Nancy Hilburn, an English as a second language teacher at Northside Elementary School, has been working at elementary schools for almost 19 years, but this year has been her most difficult.
With a recent surge in teacher vacancies, Hilburn has had to take on more responsibilities — and she's noticed her fatigue setting in.
“This job is exhausting,” she said.
In an effort to combat her fatigue, Hilburn said she tries to exercise more and eat and sleep well. But, she said, she can only do these things because she doesn’t have additional responsibilities such as parenting outside of school.
"I cannot imagine what it is like for people with small children," Hilburn said.
She is not alone in her experiences.
North Carolina is experiencing teacher shortages in all core subjects for elementary schools as many teachers have considered leaving their jobs — or already have — throughout the pandemic. The state is also facing a shortage of substitute teachers to fill classroom vacancies.
According to data from the State Board of Education, about 8.2 percent of teachers left employment in North Carolina public schools during the 2020-21 school year. While it's unclear how the pandemic directly impacted this number, the state's report said the number of teachers who did not select one of the standard responses for reasons for departure increased by 117.21 percent.
Teacher shortages have also been a problem nationwide throughout the pandemic, as teachers were forced to adapt to remote and hybrid learning, and other COVID-19-related changes to operations.
Across the country, nearly one in four teachers responded that they were likely to leave their jobs by the end of the school year, according to findings from the 2021 State of the U.S. Teacher Survey.
Teachers reported levels of frequent job-related stress and symptoms of depression higher than the general adult population, according to the survey. Results from another survey conducted by the EdWeek Research Center showed that more than 70 percent of teachers perceive their morale as lower than before the pandemic.
“Teachers have always had too much on their plates,” Hilburn said. “But COVID and coming back to school with kids who have not been in person for an entire year plus has put us all in a different position."
Teacher shortages in CHCCS
CHCCS has vacancies across both certified and classified employees across school levels, facilities and offices.
Among certified employee positions, there were 87 vacancies as of March 1, according to data from CHCCS Chief Communications Officer Andy Jenks. For classified employee positions, there were 117 vacancies.
Also as of March 1, there were 12 certified employee hires in progress and 14 classified employee hires in progress.
Carrboro High School math teacher Myles Aitken said the vacancies not only impact the responsibilities of other teachers but also students’ ability to learn effectively, especially those who need hands-on attention.
“The burden of what that person could be doing falls on other people,” Aitken said. “And if it doesn’t, for the student, they go without.”
Jacob Hewgley, who is also a math teacher at Carrboro High School, said teaching is a stressful job — and that COVID-19 has brought additional challenges.
“Teaching is a pretty stressful job in general,” Hewgley said. “Adding in the pandemic and people’s health factors and what their family life’s like at home and their stress level regarding the pandemic, I think that just skyrocketed it.”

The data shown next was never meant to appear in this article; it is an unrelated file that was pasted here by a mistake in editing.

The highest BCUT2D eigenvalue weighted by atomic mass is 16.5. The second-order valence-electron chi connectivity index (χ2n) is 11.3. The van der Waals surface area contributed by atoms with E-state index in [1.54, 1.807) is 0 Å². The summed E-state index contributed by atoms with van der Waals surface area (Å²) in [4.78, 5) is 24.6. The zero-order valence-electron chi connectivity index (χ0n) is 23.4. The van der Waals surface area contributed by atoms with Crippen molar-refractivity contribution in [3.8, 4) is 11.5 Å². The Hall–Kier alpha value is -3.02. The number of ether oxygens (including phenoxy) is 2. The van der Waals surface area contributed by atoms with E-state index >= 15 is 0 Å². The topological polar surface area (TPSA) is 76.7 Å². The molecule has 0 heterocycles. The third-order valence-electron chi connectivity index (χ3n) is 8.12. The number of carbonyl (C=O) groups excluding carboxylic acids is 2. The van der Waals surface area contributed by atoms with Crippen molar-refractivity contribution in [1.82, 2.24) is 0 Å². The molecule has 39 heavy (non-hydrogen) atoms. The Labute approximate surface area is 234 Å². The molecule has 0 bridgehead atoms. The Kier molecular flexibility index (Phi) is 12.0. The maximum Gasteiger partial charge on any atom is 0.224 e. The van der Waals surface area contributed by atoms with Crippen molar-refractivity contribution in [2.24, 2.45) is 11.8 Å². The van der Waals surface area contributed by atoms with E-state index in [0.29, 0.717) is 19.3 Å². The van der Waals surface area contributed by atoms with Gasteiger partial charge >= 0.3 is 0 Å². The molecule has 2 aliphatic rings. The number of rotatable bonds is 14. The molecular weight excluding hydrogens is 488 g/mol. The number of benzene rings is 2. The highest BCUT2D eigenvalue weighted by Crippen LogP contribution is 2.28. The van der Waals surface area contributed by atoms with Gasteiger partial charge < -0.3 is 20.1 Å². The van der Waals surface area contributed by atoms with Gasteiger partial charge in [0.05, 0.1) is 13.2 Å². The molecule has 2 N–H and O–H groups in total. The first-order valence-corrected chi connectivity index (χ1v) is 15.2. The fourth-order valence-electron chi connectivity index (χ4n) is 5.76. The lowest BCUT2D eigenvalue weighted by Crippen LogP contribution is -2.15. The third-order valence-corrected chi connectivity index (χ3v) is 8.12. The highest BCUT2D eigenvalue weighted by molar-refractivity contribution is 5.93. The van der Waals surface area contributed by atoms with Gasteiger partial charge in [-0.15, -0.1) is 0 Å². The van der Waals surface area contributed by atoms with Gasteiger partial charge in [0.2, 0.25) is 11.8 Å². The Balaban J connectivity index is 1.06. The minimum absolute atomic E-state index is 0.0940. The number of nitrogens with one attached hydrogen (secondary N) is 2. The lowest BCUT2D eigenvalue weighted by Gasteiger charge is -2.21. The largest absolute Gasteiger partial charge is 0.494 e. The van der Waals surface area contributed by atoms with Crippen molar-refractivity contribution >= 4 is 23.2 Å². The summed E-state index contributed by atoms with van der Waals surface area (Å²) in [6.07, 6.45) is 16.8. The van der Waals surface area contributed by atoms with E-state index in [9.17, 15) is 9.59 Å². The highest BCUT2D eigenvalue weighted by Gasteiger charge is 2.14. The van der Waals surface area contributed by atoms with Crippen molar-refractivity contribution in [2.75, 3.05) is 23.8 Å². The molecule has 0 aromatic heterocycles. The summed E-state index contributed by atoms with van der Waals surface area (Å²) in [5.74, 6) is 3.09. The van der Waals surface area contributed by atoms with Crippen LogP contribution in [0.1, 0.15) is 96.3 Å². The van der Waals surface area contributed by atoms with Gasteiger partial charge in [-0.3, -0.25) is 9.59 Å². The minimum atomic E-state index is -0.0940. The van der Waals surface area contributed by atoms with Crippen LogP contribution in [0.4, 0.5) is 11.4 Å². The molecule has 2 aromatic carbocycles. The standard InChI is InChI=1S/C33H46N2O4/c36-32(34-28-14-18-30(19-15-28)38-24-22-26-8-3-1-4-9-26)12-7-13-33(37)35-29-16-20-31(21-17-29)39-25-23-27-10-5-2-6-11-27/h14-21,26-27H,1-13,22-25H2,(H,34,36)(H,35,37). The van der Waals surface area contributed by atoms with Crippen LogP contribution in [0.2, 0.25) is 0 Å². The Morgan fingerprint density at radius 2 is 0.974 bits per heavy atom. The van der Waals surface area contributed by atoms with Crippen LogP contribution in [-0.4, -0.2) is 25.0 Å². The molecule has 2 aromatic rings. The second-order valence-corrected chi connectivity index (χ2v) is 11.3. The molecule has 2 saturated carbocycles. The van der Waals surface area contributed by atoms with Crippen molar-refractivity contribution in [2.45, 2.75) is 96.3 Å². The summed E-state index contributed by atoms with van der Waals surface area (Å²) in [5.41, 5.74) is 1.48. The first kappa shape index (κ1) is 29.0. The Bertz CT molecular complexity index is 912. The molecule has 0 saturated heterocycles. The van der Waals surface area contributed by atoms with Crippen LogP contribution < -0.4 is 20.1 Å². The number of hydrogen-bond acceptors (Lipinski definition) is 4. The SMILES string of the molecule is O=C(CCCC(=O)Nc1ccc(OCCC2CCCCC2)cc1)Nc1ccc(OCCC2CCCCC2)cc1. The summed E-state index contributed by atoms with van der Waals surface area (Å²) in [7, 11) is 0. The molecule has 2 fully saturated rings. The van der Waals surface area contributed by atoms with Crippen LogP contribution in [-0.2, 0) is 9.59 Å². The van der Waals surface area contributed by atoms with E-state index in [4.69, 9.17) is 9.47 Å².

CHCCS elementary schools have been affected most by these vacancies. Of the 87 certified employee vacancies in the district, 22 are in elementary schools.
Hilburn echoed Aitken's sentiment, saying that when teachers have to take on outside responsibilities, students' learning experiences are harmed.
“You feel frustrated when you cannot meet with your children as much as you want to meet with them,” she said. “Because you know the need is there. You know the children need you.”
William Richards, a science teacher at Chapel Hill High School and a member of the hiring board for the science department, said providing bonuses, allocating classrooms for every teacher and creating a healthy teaching culture may help recruit more people to the profession.
“A lot of candidates will ask about our teaching culture," Richards said. "'What is like with the science teachers? Do we have a good relationship?’ Luckily we do in the science department. We’re all pretty friendly, and a lot of us are actual friends and hang out outside of school.”
Strategies to improve teacher recruitment, Hilburn said, should include enhancing education departments at universities, reinstating master’s pay and providing better benefits.
She said creating a work environment with fewer demands outside of teaching would help with the fatigue.
Brian Gibbs, a clinical assistant professor in the UNC School of Education, said teacher morale would be most positively impacted by allowing the teachers to do their job — teaching kids.
“Let them teach,” Gibbs said. “Give them what they need to teach, be supportive of what they’re doing, ask what they need, provide what they need, talk about equitable resources.”
He said the pandemic has exacerbated stress on teachers through trying to maintain test scores, which he said should not be used as monitors of student success.
He said it is more important to focus on students' health and wellness rather than standardized test scores.
For North Carolina teachers, including those who are experienced like Hilburn, COVID-19 brought with it a myriad of unique, unexpected and exhausting challenges.
“Teaching is such a difficult and physically demanding job, that when it gets more difficult all of a sudden, and you have to learn a lot of new things and put them into place and practice them quickly, it’s stressful,” Hilburn said.
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